Since January, a team of top historians have been working hard on Dallas Heritage Village’s latest exhibit. Have I mentioned that these historians are still in middle school and high school? Over the past several years, the Junior Historians have completed several projects (http://dhvblog.org/2011/07/19/a-new-generation-of-curators/)that have developed their historical muscles, which made them all the more ready for the challenges of the Worth Hotel project. Unlike our other projects, they had a wealth of primary sources to work with–census records, newspaper articles, and oral histories. Some of those primary sources didn’t exactly match up perfectly, so there was much discussion as we tried to get closer to the truth. Emily explained that process (http://dh ..
Repair work on the rear of the Worth Hotel is almost complete. It has been a fascinating process, because we uncovered so much evidence about the history of the hotel. Like many buildings, most major changes, such as additions, were in the back. Each left evidence for our intrepid detective, or rather carpenter, and his curator sidekick to discover. The hotel that stands so peacefully in the museum today has had an exhaustingly complex life. The simple rectangle you see today started out as a smaller rectangle. Then it grew longer. Then it became the top of a T when a new wing was added. Then the back got a new porch. Then the back burned and they repaired it. Then it moved to the museum, but we only took the front part. This summer, we removed much of the siding to repair ..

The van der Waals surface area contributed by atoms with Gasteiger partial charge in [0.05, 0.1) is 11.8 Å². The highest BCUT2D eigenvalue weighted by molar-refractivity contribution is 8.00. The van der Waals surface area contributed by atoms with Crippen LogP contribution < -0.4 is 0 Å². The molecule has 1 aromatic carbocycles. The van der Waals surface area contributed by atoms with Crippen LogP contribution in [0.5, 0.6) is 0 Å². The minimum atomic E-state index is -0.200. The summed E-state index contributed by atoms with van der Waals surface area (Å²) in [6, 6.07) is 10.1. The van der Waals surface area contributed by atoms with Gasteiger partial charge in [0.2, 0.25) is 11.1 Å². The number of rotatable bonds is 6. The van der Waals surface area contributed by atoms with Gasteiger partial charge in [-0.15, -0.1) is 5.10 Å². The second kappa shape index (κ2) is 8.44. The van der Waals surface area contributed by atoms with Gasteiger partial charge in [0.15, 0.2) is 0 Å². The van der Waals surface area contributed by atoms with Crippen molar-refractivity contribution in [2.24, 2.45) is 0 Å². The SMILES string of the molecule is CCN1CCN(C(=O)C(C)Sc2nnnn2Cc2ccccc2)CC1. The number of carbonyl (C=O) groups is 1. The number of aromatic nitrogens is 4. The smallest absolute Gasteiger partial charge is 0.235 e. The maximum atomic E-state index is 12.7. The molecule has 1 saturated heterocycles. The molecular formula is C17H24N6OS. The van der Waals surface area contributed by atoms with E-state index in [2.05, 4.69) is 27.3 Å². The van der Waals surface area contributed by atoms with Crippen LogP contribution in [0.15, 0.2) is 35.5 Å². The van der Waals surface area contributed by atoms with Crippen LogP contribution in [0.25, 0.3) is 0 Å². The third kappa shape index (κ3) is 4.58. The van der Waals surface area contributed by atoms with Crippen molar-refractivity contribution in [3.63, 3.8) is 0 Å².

(/images/postimages/hotel.gif)What does it take to repair a historic structure that is a bit worn? In the case of the Worth Hotel, it took a village, a charitable foundation, a social services organization, three generous corporations, a self-taught carpenter who used to fix trolley cars, and an unemployed history major. The Worth Hotel was never intended to be a beautiful structure. Traveling salesmen looking for a place to stay did not expect much in the way of aesthetics. For the past few years, this humble structure has looked alarmingly bad. Siding fell off, and we had to cover the hole with black plastic, which is incompatible with Victorian structures. Paint peeled and wasps lived happily in the walls. Visitors helpfully pointed out the problems, as if we might h ..